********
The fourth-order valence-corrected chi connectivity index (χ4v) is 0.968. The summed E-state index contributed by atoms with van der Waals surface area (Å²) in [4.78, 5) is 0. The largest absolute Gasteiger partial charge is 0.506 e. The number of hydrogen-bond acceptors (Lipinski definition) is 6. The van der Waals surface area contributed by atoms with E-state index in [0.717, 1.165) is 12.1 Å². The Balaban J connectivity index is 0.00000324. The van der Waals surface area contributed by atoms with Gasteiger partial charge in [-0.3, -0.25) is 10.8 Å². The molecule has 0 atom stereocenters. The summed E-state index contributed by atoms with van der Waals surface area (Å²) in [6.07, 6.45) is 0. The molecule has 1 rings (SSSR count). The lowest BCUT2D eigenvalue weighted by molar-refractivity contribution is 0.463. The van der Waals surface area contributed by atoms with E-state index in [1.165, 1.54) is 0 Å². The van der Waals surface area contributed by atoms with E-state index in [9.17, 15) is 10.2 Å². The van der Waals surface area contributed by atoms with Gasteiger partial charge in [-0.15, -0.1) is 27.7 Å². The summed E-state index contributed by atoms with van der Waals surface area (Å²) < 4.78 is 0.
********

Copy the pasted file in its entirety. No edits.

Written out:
The fourth-order valence-corrected chi connectivity index (χ4v) is 0.968. The summed E-state index contributed by atoms with van der Waals surface area (Å²) in [4.78, 5) is 0. The largest absolute Gasteiger partial charge is 0.506 e. The number of hydrogen-bond acceptors (Lipinski definition) is 6. The van der Waals surface area contributed by atoms with E-state index in [0.717, 1.165) is 12.1 Å². The Balaban J connectivity index is 0.00000324. The van der Waals surface area contributed by atoms with Gasteiger partial charge in [-0.3, -0.25) is 10.8 Å². The molecule has 0 atom stereocenters. The summed E-state index contributed by atoms with van der Waals surface area (Å²) in [6.07, 6.45) is 0. The molecule has 1 rings (SSSR count). The lowest BCUT2D eigenvalue weighted by molar-refractivity contribution is 0.463. The van der Waals surface area contributed by atoms with E-state index in [1.165, 1.54) is 0 Å². The van der Waals surface area contributed by atoms with E-state index in [9.17, 15) is 10.2 Å². The van der Waals surface area contributed by atoms with Gasteiger partial charge in [-0.15, -0.1) is 27.7 Å². The summed E-state index contributed by atoms with van der Waals surface area (Å²) < 4.78 is 0.